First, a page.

Cooperative Cerulean Warbler Forest Management Project

  • Maehr, David (PI)

Grants and Contracts Details


Justification: Our current understanding of the response of Cerulean Warblers (and a number of associated species of concern) to forest management activities is limited at best. Proper management of forests within the breeding range may be the key to conserving this species. Given the fairly limited core breeding range of the species, this may be especially critical. Not only could proper forest management help protect the Cerulean Warbler's habitat, it may also provide effective means of enhancing and/or creating habitat for this species. We plan to implement a multi-state, large-scale project across the forests of the core breeding range to examine responses of this and associated species to commonly applied forest management practices. Funding is needed to hire seasonal technicians to monitor bird responses at a total of four study sites in Kentucky, Tennessee, and West Virginia (2). We propose to concentrate the research in the Appalachian Mountains Bird Conservation Region (BCR 28) because >75% of the known cerulean population resides in this region. Other study sites could be added, but these four should be viewed as the core of the project. Study Areas: Each study area (replicate) should consist of four stands of at least 160 acres (66 ha) each of "mature" forest habitat. This will allow enough space to implement silvicultural treatments of at least 25 acres (10 ha) each such that the treatment is centered in the 160-acre block allowing for an undisturbed buffer. The buffer will allow for the isolation of treatment effects and also will allow for sampling of edge effects from the treatment itself. The treatments would be undisturbed (control), and disturbed by selective harvests at two different levels of intensity (50 and 75% residual canopy), and disturbed by even-aged harvests (i.e., clearcutting). These treatments should be applied at random within each replicate. Location of each replicate should reflect the range of prevailing land use the region, thus the study sites will occur within heavily forested habitat matrices (-70-90%). Selection of sites that had reasonably large populations of ceruleans to begin with would also be an important criterion to facilitate collection of demographic data.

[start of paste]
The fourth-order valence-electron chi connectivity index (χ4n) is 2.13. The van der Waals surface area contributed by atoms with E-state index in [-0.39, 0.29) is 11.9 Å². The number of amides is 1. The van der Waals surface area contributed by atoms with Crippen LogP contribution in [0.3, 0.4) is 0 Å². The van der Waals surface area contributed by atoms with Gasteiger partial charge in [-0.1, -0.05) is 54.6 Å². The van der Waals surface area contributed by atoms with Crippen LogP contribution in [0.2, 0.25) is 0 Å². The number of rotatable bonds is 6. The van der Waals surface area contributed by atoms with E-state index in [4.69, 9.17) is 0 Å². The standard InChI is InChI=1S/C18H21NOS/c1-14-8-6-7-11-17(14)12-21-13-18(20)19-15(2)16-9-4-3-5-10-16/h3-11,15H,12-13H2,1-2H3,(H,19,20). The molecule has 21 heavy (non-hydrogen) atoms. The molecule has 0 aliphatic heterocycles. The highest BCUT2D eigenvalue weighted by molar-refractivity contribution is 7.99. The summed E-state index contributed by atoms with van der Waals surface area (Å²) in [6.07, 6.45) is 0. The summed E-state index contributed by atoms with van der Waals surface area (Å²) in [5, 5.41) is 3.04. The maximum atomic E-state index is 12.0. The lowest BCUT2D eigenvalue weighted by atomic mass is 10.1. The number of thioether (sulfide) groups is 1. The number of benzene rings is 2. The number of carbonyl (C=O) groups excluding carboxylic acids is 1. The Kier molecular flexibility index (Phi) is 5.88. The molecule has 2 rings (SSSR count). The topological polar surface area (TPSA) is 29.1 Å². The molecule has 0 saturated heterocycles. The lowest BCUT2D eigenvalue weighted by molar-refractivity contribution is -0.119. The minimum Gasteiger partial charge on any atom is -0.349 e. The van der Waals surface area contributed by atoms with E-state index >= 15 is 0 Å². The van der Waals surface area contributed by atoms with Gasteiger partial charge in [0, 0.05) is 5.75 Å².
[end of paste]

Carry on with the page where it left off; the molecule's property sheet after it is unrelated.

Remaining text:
Effective start/end date5/1/054/30/06


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